“The good news for the Americas is that we had stronger orders in August and those have continued through the first three weeks of September. We are in the midst of annual dealer meetings and they have been quite enthusiastic about the new products we launched earlier this year. Orders for those products are gaining momentum and are doing better than we estimated. Dealers are also responding positively to the work we’ve done to address growing demand for informal spaces including better merchandising of our ancillary portfolio. At a broader level, our backlog of high confidence opportunities in the Americas has strengthened for the second half of the year. So, we’re expected to grow our topline third quarter.”

Not seeing anything that looks like a recession

“Yes, so, we’ve seen recessions before in our industry and they are characterized by significant and sustained drops in order patterns. And that’s not really what we’re seeing this time. And they are usually also characterized by economic news that’s somewhat profound. So, whether it was the banking crisis or it was the drop in the NASDAQ back in 2001, you can usually point to some external factor that’s profound and say there’s a connection there. Sometimes there’s a lag between when you see it and when we see our orders, but we’re not really seeing that kind of connection now.”

For the most part people see an economy stuck in neutral

“I was in Washington last week meeting with CEOs of a lot of our customers at a kind of a general CEO conference. And I had a lot of discussions about how people are seeing the economy. And the way I’d characterize it is that there’s a lot of uncertainty, but for the most part people see it as an economy that is stuck in neutral, just a very slow growth or no growth economy in the United States.”

It doesn’t feel like an economy that’s poised to grow quickly

“We all know what the Fed did this week. It is clear that they have an interest in raising interest rates, but decided not to again based on the economic news that they are seeing. So, I think everybody is looking at it the same way. It just doesn’t feel like it’s an economy that’s poised to grow quickly. But on the other hand there is not really anything that’s pushing it down. ”

David Sylvester

Performance in verticals

“From a vertical market perspective, some of the largest declines were in sectors that had strong double-digit percentage growth in the prior year; for example, federal government, financial services, technical professional and insurance services, or in sectors where you might expect a significant decline because of known headwinds like energy. But we also saw a significant decline in the information technology sector which was closer to flat in the second quarter of the prior year.”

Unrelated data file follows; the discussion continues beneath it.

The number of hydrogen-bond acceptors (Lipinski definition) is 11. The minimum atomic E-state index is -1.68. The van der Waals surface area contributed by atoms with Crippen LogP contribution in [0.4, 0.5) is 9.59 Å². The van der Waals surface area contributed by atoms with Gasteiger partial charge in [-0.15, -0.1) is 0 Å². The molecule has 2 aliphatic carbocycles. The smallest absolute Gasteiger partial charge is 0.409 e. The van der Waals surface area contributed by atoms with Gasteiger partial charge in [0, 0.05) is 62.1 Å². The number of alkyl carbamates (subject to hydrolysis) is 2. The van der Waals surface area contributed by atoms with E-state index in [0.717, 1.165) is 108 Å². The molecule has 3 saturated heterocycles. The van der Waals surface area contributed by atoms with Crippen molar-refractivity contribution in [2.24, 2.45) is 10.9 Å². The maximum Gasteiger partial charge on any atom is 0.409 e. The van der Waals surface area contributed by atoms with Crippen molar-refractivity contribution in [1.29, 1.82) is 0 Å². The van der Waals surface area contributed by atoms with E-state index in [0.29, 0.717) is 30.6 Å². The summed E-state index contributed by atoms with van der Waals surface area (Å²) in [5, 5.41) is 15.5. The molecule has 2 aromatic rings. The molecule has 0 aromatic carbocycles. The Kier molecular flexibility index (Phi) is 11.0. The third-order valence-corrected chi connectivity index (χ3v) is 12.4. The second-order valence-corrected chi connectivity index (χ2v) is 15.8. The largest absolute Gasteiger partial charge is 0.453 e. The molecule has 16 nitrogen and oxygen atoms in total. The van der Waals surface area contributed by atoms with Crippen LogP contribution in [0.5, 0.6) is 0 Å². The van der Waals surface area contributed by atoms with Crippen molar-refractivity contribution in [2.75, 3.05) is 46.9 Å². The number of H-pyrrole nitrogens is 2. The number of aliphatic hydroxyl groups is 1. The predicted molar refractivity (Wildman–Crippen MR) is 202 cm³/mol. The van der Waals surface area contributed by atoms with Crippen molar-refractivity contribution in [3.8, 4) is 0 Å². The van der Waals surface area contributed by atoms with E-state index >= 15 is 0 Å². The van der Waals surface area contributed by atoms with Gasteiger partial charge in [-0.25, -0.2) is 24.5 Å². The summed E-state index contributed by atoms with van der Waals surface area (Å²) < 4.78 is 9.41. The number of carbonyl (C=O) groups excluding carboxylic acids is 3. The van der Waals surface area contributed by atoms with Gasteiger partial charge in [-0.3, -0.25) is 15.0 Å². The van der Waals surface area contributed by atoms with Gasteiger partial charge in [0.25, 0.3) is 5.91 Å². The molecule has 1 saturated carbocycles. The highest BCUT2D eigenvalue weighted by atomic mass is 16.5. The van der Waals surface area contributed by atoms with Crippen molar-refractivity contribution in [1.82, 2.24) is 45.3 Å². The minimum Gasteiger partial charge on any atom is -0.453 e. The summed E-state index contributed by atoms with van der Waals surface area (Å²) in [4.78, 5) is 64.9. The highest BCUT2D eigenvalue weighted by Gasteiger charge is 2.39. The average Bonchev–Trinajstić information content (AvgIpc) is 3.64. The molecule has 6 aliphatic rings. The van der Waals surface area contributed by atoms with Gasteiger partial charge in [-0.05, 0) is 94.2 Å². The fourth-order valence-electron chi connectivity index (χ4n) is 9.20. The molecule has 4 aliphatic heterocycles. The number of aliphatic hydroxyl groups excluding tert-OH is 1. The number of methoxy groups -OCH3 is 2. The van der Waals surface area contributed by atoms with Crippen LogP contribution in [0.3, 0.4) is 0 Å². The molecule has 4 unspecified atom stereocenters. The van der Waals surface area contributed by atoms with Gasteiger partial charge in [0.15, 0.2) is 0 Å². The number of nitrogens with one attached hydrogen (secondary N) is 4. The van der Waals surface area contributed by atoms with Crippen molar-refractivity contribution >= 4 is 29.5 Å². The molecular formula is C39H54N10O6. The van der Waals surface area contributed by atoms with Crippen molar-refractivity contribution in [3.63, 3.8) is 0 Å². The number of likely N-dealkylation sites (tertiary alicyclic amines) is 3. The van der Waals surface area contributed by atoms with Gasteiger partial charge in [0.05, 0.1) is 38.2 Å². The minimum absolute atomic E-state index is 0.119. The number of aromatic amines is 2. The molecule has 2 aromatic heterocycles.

Continue to closely monitor EMEA

“We continue to closely monitor the overall demand environment in EMEA as various headwinds continue to pressure consumer and business confidence raising concern that even a small shift in confidence could destabilize the already fragile environment.”

Notable decline in Germany

“Customer order backlog for EMEA ended the quarter down 7% compared to the prior year. The decline in orders during the current quarter was driven by continued weakness in the Middle East and Africa largely driven by low prices as well as the U.K. likely impacted by Brexit, but it’s also a market where we believe we should be doing better and have recently appointed new leadership. Germany also declined by a notable percentage compared to strength in the prior year. These declines were reduced by strong growth in Spain despite uncertainty related to recurring elections and France which is continuing to improve following the leadership changes we made a year ago.”

Larger project business has been coming back

“we’ve been talking about on the last several calls, more of the mid-sized projects or mid-size continuing orders has been okay or decent for the last three quarters. Larger project business has been an area of decline for us up until the most recent quarters. So, the current quarter that grew modestly versus a modest decline last year. And I think that’s linked to the improvement in the project pipeline that we started talking about in June.”